Friday, June 15, 2012
Wishing Upon A Boat
Simple pleasures of an uncomplicated life. Let not the rat races of the world come knocking here into this paradise.
龍影閃罩龍宮苑. The dragon’s shadow briefly crosses the Dragon Palace garden.
宮苑為世人為天, If the Palace Garden is Earth, then man must be Heaven,
Thursday, June 14, 2012
18 June 2012...
The theme of the above Chinese poem was inspired when I first saw the picture. However, during my time spent in Balboa Park in this past week, I was mulling over it. The theme may be okay but the imagery was not appropriate to the picture. The movement was too fast implied by the "dragon's shadow". At the same time, the poem does not quite rhyme. I was toying with a pattern not found in Chinese. I was making the end of the previous line into the starting of the next line. It was fun and whimsical but not really good. As I was strolling through the sunny day in the park, my mind was relentless with me until I have come up with something satisfactory. At the same time, I thought it would be a good idea to let you all have a glimpse into my thought process is.
There were a number of lines, I first came up to make the poem rhyme.
划舟破水隨龍影 Rowing the boat, breaking the water, following the dragon's shadow. However, there are two things that are not quite right. First of all, not everyone at the first glance will know that the dragon's shadow refers to the longish shadow of the boat in the photo. "Breaking the water/waves" suggests faster movement than in the photo. Also one does not see any wave around the boat except the hint of ripples caused by the oar and those in further distance from the boat.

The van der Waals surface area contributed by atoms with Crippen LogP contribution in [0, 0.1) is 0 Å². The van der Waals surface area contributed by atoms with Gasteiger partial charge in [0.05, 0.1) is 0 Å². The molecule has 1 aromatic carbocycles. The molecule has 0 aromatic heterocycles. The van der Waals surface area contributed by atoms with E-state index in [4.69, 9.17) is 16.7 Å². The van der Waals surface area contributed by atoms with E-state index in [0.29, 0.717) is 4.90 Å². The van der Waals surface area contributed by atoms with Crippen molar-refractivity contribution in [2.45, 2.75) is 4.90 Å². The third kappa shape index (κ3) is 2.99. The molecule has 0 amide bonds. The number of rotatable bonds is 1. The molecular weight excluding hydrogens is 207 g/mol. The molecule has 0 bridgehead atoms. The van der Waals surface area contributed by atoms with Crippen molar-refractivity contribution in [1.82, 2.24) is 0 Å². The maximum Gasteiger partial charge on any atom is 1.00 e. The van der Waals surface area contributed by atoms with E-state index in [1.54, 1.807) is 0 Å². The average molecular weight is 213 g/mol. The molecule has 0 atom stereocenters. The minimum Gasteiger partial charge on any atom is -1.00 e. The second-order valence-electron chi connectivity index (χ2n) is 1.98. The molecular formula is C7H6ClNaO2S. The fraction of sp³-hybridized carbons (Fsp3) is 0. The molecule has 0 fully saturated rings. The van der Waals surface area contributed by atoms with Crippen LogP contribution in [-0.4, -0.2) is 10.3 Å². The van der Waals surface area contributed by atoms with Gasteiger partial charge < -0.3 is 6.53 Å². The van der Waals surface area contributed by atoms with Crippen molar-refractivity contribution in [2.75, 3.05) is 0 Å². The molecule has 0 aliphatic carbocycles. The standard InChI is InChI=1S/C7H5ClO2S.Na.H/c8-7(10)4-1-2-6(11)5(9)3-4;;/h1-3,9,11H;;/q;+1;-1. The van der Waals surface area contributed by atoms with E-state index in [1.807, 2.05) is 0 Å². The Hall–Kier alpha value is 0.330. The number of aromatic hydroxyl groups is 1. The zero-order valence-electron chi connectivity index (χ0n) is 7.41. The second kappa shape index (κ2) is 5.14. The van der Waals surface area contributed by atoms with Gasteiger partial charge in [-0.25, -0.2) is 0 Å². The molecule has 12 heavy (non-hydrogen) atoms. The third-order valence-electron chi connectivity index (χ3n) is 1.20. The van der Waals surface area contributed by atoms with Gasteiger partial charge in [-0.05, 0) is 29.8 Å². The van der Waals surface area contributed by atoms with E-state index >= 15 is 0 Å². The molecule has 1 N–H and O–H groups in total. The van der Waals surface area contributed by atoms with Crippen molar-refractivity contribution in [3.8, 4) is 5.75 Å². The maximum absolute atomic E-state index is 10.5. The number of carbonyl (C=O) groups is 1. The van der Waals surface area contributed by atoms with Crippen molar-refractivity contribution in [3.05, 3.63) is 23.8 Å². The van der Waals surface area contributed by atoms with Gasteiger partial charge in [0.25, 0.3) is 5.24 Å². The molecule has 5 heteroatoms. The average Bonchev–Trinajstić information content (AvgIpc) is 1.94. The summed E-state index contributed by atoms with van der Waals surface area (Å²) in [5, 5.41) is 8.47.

After removing the dragon's shadow, another line rose up as, 划舟破水兩邊分. This is line good except that it does not reflect the mood in the photo well. In the third line, I wanted to convey that if the imagery world of the ocean is a human world, and that we are so lucky to behave like gods in peering down to their world, we should have no worries at all. In another words, it is just the perspective in how we should percieve to avoid sorrows. This is the theme that I wanted to convey. I was trying out different phrases such as 船上童子, (Boy on the boat), 海族 (denizens of the ocean), 魚族 (clans of fish, fish denizens). However, this is too direct and explicit. Chinese like to be oblique in their arts. At the same time, keeping in mind the constraints of the rhyming structure. In the end, I came up with the following.
划舟渡眾水清深, Rowing the boat, ferrying across clear waters of the deep,
海靜無風聽漣音. Calm is the ocean, I hear ripples sound.
船下人間面上仙, If those under the boat are from the mortal world, then all above are immortals,
懮愁漂來誰之心. Should sorrow come drifting by, to whom does it belong to?
I like the phrase 渡眾, "ferrying the masses". It can be literal as in the photo ferrying his siblings or can be figurative as in salvation of the masses in Buddhist terminology. I wanted to use another Buddhist term, 苦海, "the sea of bitterness" but this ill-fits the photo and mood.